The Optimus blog

The blog that inspires leaders in the UK education sector

The Optimus blog

The blog that inspires leaders in the UK education sector

Liz Worthen

‘Because you care, you can pull it off’: Lord Blunkett at the MATs Summit 2016

Grammar schools, career pathways, dealing with controversy and creating change: David Blunkett reflects on the current landscape for leaders in education.

One of the highlights of the Optimus Education MATs Summit was hearing Lord Blunkett in conversation with Laura McInerney, editor of Schools Week and the conference chair.

Read about my memorable moments from the interview, or click below to listen to the full recording (or download and save for later).

‘A highly educated, cutting edge nation’

The topic of Brexit couldn’t be ignored entirely. Leaving the European Union doesn’t mean that we can ignore globalisation, suggested David Blunkett, and the need for a ‘highly educated, cutting edge nation’ is more pressing than ever.

Do we want an education system that takes us back to the 1950s, or are we looking ahead to 2025?

Grammars vs gifted and talented

David’s question was a neat segue into another contentious topic: grammar schools. He avoided lengthy comment on the current consultation, but suggested that a preferable solution would be to reinvigorate the gifted and talented programme which formed part of the Excellence in Cities and London Challenge initiatives (see my previous post on the changing world of gifted and talented for some backstory).

‘It’s perfectly feasible to have a gifted and talented programme in every school’ commented David – as long as there is appropriate investment and sharing of practice.

From isolation to collaboration

David talked about the need for sharing between teachers, between schools, and between MATs. Having moved away from schools working in isolation, we don’t want fears around competition to take things backwards. (The need for trusts to move from competition to collaboration was a recurring theme over the summit and makes a lot of sense. After all, as one delegate pointed out to me, it’s all tax payers' money and we should be making the best use of it.)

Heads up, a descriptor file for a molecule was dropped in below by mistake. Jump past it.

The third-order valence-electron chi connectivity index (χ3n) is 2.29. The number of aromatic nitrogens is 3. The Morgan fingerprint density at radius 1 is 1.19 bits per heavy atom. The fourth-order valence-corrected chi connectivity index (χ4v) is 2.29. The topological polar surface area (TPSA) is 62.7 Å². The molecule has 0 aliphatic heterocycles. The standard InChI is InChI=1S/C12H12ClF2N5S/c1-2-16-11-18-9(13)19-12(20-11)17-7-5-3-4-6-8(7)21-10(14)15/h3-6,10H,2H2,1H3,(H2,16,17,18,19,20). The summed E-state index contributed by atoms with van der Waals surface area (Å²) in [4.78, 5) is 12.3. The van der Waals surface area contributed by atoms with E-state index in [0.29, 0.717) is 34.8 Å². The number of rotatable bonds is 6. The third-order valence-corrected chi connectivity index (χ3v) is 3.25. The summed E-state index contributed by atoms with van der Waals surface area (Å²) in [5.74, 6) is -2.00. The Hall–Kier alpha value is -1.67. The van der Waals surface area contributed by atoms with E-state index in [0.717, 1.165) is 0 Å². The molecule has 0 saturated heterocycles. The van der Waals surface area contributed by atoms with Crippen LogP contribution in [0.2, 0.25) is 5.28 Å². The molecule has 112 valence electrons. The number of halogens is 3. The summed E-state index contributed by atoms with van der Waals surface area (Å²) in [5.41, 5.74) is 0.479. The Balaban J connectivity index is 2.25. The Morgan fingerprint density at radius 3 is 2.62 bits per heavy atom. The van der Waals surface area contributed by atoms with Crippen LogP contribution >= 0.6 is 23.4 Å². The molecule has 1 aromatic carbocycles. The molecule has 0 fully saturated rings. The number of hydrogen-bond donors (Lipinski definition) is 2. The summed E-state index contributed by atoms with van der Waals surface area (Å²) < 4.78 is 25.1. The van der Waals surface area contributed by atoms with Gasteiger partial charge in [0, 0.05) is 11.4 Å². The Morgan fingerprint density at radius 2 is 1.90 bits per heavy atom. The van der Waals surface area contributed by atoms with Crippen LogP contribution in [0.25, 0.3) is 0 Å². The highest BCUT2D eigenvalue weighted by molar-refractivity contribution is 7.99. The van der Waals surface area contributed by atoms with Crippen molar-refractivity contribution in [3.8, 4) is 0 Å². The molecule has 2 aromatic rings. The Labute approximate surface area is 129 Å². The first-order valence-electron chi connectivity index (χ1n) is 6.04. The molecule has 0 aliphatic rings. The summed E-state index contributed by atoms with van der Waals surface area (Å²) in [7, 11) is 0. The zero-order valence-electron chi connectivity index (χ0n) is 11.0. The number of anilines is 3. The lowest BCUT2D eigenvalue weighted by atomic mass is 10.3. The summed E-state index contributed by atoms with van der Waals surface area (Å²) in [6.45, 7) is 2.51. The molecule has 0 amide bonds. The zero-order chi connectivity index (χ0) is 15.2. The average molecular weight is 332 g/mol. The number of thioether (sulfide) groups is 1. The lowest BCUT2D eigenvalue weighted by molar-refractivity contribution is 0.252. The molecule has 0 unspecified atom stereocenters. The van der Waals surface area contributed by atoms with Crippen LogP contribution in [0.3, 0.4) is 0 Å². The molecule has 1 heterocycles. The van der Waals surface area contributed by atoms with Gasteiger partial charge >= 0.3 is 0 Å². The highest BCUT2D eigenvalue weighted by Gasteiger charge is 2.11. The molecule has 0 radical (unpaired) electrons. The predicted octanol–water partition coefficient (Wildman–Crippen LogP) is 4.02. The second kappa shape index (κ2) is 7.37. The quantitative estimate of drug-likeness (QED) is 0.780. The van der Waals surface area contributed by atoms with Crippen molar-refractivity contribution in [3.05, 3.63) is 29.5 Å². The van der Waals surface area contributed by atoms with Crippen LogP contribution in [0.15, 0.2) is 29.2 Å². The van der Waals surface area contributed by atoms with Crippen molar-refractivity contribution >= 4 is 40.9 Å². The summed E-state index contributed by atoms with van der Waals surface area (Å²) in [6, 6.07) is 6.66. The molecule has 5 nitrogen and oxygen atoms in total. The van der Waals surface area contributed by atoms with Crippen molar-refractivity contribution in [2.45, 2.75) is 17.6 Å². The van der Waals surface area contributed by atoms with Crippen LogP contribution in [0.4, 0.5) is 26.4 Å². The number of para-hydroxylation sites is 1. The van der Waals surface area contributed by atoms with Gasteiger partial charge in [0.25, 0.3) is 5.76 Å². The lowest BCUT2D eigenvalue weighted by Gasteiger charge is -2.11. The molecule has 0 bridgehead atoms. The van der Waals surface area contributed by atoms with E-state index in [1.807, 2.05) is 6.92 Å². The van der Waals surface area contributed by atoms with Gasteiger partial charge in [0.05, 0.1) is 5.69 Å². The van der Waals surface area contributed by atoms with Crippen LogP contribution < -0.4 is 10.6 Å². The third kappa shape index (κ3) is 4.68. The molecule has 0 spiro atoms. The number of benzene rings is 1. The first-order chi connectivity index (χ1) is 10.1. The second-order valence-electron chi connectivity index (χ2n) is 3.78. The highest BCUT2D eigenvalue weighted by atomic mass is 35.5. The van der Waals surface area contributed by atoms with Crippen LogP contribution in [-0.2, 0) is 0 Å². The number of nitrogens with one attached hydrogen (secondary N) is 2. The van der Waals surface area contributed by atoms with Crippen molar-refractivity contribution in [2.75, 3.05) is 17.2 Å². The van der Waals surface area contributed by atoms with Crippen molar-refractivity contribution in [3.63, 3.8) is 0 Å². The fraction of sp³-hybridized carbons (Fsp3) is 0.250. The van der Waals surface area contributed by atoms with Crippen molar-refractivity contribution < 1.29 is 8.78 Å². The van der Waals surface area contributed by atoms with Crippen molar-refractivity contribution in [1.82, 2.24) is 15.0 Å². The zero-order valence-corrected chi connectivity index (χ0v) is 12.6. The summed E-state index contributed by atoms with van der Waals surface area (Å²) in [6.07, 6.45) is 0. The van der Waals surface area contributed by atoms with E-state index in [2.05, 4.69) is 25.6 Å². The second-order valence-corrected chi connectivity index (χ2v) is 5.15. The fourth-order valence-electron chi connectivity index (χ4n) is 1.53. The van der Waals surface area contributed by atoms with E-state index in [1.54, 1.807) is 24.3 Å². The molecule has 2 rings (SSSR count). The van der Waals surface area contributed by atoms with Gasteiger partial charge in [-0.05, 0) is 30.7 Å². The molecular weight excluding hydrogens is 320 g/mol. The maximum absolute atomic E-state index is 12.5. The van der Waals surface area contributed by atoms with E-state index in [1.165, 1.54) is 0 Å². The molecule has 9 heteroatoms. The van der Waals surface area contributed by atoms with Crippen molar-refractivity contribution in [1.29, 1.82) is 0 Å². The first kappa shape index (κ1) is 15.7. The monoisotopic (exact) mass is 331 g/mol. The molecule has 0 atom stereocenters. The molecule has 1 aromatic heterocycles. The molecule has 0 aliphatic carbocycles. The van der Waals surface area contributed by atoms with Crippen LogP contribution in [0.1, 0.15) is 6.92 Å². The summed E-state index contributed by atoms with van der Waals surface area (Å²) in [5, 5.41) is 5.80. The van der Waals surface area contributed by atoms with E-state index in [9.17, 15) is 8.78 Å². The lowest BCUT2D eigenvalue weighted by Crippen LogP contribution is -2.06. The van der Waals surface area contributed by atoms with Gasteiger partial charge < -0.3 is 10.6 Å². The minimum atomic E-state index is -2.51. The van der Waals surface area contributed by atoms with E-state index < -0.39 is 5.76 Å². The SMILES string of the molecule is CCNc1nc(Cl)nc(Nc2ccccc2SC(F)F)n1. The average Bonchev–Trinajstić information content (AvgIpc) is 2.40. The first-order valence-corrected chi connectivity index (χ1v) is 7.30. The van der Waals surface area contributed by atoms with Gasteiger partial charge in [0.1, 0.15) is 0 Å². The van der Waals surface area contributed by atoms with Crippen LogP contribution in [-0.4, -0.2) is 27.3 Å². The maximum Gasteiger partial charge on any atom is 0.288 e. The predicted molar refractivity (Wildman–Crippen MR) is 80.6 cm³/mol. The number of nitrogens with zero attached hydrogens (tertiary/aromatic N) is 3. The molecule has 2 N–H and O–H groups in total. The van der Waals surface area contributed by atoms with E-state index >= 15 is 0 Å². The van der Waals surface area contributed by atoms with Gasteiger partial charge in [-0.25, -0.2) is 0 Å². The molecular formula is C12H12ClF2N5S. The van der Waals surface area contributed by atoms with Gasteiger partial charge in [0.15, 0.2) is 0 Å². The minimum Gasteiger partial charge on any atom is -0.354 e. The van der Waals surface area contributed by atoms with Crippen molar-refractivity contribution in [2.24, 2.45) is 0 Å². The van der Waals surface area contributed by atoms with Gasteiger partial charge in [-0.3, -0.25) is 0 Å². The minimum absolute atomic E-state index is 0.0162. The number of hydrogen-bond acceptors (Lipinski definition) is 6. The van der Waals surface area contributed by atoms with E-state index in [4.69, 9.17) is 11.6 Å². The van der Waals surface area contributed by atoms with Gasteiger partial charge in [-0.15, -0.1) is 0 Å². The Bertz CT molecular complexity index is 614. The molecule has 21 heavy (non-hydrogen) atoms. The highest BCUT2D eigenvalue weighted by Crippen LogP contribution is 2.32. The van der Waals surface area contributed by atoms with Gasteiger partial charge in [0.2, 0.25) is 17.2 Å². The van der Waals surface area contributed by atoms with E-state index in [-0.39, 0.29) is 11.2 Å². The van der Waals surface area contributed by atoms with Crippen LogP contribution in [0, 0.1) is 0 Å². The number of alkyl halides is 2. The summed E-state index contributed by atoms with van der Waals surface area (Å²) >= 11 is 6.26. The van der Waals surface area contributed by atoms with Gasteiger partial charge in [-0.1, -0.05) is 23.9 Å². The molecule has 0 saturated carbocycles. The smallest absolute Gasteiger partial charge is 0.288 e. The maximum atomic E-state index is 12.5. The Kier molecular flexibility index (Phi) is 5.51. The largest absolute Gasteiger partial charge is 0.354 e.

Career pathways

Being in the world of MATs shouldn’t mean that the only career pathway for talented and ambitious teachers is to become CEOs.

How do we keep the best teachers in the classroom? Different career routes are needed to suit the variety of needs and skills in the profession.

Again this echoed comments I’d heard from other speakers and in conversations over the summit. Just as being an excellent teacher doesn’t necessarily mean you’ll be a great team manager or headteacher, so being an outstanding head doesn’t always mean you’re cut out to be CEO. And that’s ok…

A dangerous moment for the education service?

…Although there is a risk that we don’t currently have the right talents and skills in the system to support MATs and to hold them to account.

David raised the issue of the number of regional school commissioners (RSCs): currently there are eight RSCs, each covering a large area of territory. Surely that’s not enough to oversee the 4,500+ academies in England? But what’s the size of the RSC talent pool? Do we have people with the right credentials and calibre for the role?